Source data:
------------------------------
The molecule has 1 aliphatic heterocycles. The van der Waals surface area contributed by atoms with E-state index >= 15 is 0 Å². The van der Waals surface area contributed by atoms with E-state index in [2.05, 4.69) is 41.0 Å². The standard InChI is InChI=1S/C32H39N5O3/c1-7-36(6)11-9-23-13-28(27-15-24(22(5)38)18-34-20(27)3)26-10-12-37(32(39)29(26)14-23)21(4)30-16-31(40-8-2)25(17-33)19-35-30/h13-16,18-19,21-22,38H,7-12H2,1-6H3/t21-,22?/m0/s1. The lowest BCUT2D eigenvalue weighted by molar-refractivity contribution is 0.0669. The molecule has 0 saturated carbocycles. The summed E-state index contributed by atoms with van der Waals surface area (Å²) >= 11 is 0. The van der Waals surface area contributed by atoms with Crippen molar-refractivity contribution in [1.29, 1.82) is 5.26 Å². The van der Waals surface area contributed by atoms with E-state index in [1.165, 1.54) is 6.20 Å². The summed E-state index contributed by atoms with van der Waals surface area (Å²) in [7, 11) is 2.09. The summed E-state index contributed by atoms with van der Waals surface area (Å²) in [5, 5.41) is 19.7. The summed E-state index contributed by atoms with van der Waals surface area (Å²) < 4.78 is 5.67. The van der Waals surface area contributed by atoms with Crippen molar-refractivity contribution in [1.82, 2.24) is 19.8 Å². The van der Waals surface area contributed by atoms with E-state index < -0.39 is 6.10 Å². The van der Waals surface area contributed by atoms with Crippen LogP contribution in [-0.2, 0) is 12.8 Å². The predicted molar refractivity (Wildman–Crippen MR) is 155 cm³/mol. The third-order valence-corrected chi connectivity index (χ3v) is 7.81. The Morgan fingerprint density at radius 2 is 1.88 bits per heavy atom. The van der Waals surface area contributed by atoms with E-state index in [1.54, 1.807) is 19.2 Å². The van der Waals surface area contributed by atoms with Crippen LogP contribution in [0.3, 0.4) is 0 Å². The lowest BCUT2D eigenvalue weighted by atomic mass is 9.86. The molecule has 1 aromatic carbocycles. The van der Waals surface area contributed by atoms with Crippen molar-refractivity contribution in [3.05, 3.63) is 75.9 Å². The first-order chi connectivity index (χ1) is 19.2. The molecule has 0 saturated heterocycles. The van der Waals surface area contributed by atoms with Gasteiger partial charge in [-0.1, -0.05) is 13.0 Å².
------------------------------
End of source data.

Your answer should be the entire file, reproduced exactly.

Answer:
The molecule has 1 aliphatic heterocycles. The van der Waals surface area contributed by atoms with E-state index >= 15 is 0 Å². The van der Waals surface area contributed by atoms with E-state index in [2.05, 4.69) is 41.0 Å². The standard InChI is InChI=1S/C32H39N5O3/c1-7-36(6)11-9-23-13-28(27-15-24(22(5)38)18-34-20(27)3)26-10-12-37(32(39)29(26)14-23)21(4)30-16-31(40-8-2)25(17-33)19-35-30/h13-16,18-19,21-22,38H,7-12H2,1-6H3/t21-,22?/m0/s1. The lowest BCUT2D eigenvalue weighted by molar-refractivity contribution is 0.0669. The molecule has 0 saturated carbocycles. The summed E-state index contributed by atoms with van der Waals surface area (Å²) >= 11 is 0. The van der Waals surface area contributed by atoms with Crippen molar-refractivity contribution in [1.29, 1.82) is 5.26 Å². The van der Waals surface area contributed by atoms with E-state index in [1.165, 1.54) is 6.20 Å². The summed E-state index contributed by atoms with van der Waals surface area (Å²) in [7, 11) is 2.09. The summed E-state index contributed by atoms with van der Waals surface area (Å²) in [5, 5.41) is 19.7. The summed E-state index contributed by atoms with van der Waals surface area (Å²) < 4.78 is 5.67. The van der Waals surface area contributed by atoms with Crippen molar-refractivity contribution in [1.82, 2.24) is 19.8 Å². The van der Waals surface area contributed by atoms with E-state index < -0.39 is 6.10 Å². The van der Waals surface area contributed by atoms with Crippen LogP contribution in [-0.2, 0) is 12.8 Å². The predicted molar refractivity (Wildman–Crippen MR) is 155 cm³/mol. The third-order valence-corrected chi connectivity index (χ3v) is 7.81. The Morgan fingerprint density at radius 2 is 1.88 bits per heavy atom. The van der Waals surface area contributed by atoms with E-state index in [1.54, 1.807) is 19.2 Å². The van der Waals surface area contributed by atoms with Crippen LogP contribution in [0.3, 0.4) is 0 Å². The lowest BCUT2D eigenvalue weighted by atomic mass is 9.86. The molecule has 1 aromatic carbocycles. The van der Waals surface area contributed by atoms with Crippen molar-refractivity contribution in [3.05, 3.63) is 75.9 Å². The first-order chi connectivity index (χ1) is 19.2. The molecule has 0 saturated heterocycles. The van der Waals surface area contributed by atoms with Gasteiger partial charge in [-0.1, -0.05) is 13.0 Å².